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Acts 26

When someone tells me they love jumping out of planes or free-climbing a mountain, I think they are crazy. I deeply prefer my feet firmly planted on the ground. In this scenario, my impulse to call someone crazy is an expression of discomfort and not a literal declaration. 

However, there are scenarios in which we may find ourselves unable to understand someone’s opinion or ideas on a rational, moral ground. We may look at someone and genuinely wonder how they arrived at a certain conclusion.

Paul knows what this feels like as he shares his testimony with King Agrippa in Acts 26. 

In his testimony, Paul claims to believe the same hope of the fathers and the tribes of Israel, that this hope had been prophesied, promised, and taught throughout the Old Testament. He goes on to share Jesus’ intervention on the road to Damascus, turning Paul from his path of darkness to the path of light and commissioning him to be a gospel witness. 

Festus, the governor, interrupts Paul to question, “are you out of your mind?”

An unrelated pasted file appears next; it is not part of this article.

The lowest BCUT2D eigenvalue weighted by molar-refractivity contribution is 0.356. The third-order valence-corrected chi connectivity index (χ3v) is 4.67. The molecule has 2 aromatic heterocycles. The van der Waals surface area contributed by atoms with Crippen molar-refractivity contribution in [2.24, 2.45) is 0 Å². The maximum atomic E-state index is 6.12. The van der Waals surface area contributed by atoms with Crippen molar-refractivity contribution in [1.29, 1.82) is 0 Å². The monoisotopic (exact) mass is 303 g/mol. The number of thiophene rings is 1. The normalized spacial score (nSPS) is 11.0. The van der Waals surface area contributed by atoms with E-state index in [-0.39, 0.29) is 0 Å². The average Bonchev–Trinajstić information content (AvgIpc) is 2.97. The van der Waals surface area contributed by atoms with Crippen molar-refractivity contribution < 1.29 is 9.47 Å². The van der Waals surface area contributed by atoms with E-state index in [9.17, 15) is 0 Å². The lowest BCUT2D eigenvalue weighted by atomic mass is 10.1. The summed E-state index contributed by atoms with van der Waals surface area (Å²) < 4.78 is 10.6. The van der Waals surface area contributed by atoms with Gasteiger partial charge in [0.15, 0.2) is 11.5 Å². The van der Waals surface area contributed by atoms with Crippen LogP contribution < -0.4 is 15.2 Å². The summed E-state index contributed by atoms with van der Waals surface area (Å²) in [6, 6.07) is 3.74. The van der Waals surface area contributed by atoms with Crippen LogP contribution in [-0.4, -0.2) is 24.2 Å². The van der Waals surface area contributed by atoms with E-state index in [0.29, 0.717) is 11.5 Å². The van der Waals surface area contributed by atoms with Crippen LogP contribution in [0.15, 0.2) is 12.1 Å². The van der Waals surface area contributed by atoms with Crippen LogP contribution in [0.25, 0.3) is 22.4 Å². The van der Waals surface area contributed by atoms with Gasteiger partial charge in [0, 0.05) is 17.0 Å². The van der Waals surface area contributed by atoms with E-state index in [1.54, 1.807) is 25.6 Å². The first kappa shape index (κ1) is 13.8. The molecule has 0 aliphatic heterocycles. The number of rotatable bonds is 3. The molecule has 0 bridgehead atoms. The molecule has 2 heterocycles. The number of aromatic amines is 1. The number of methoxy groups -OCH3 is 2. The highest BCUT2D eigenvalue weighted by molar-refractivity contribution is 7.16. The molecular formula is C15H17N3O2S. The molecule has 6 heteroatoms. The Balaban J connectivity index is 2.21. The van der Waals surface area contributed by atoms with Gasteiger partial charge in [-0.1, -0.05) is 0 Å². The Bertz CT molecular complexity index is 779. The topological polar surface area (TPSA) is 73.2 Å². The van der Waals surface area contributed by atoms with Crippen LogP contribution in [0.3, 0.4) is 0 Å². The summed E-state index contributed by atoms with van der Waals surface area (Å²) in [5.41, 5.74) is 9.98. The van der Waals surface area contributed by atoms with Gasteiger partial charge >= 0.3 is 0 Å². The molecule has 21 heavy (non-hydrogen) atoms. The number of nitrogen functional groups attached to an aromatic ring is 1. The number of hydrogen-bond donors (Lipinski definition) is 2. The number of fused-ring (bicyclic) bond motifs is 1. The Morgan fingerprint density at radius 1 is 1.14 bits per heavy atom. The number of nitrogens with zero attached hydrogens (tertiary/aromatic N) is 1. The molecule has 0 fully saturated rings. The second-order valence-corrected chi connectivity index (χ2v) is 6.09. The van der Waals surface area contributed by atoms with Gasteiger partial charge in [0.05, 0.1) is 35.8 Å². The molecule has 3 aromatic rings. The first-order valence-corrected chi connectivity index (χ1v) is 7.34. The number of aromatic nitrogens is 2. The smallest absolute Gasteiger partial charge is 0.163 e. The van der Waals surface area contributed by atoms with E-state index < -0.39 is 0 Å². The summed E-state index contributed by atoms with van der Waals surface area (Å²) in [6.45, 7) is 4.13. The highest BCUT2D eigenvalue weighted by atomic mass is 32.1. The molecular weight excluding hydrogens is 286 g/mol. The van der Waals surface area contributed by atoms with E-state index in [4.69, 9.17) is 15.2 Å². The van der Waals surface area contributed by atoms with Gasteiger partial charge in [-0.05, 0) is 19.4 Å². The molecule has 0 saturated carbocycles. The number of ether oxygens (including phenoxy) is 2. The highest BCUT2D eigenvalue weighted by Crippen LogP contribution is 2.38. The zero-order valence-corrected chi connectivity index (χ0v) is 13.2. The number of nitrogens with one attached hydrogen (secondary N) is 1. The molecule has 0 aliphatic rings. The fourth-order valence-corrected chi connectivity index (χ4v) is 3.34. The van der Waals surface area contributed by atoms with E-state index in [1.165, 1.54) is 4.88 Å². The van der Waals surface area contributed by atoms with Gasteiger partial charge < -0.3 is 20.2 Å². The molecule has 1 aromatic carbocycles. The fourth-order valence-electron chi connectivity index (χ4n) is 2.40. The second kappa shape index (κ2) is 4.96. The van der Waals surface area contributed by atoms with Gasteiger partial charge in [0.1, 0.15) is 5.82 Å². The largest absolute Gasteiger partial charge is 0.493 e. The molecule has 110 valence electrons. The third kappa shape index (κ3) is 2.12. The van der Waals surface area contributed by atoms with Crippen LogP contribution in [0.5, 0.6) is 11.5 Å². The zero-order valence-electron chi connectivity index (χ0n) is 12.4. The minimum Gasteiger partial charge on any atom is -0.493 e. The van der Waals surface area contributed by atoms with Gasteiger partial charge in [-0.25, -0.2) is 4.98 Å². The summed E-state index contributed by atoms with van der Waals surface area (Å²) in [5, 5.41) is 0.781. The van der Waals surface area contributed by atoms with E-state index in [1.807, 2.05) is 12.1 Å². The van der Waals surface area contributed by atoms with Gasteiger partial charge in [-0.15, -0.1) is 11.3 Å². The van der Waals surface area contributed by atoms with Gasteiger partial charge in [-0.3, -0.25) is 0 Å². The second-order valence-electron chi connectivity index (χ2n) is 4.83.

As we’ve seen in prior chapters, the proclamation that Jesus is the Messiah and that Messiah suffered and rose from the dead was hard for Jewish listeners. But should it be hard to believe? Was Paul’s faith insane? 

Paul’s confident response reminds us that our faith in Jesus is true, logical, and historical. 

True Faith

Paul, without hesitation, declares his words to be true. Truth is something rooted in reality, it’s a fact about life that can be observable or inherently experienced. We know it’s true that the Grand Canyon is beautiful, that the birth of new life is a miracle, and that taking an innocent life is wrong. 

Paul’s claim says the gospel–and the entirety of its unfolding plan–is truth. How can he claim something so bluntly? Because God’s “invisible attributes, namely, his eternal power and divine nature, have been clearly perceived, ever since the creation of the world, in the things that have been made (Romans 1:20).”

Our world and all of creation point to a divine Creator with a purpose. Paul is not shy to claim what his Savior claimed: “I am the way, the truth, and the life…(John 14:6)” The necessity of the gospel, the accomplishment of the gospel, and the sending of the gospel are rooted in reality. Even more, the truth is written throughout Scripture as divine revelation. Paul has not added to Scripture or brought his own refined message for theatrics or manipulation. Paul is speaking clearly and faithfully the words of the Lord. 

Logical Faith

Throughout the book of Acts, Paul and the apostles appeal to logic when speaking with the Jews. By recounting the history of God’s people in the Old Testament and sharing personal testimonies, they are claiming that everything adds up to Jesus’ death, resurrection, and current heavenly reign.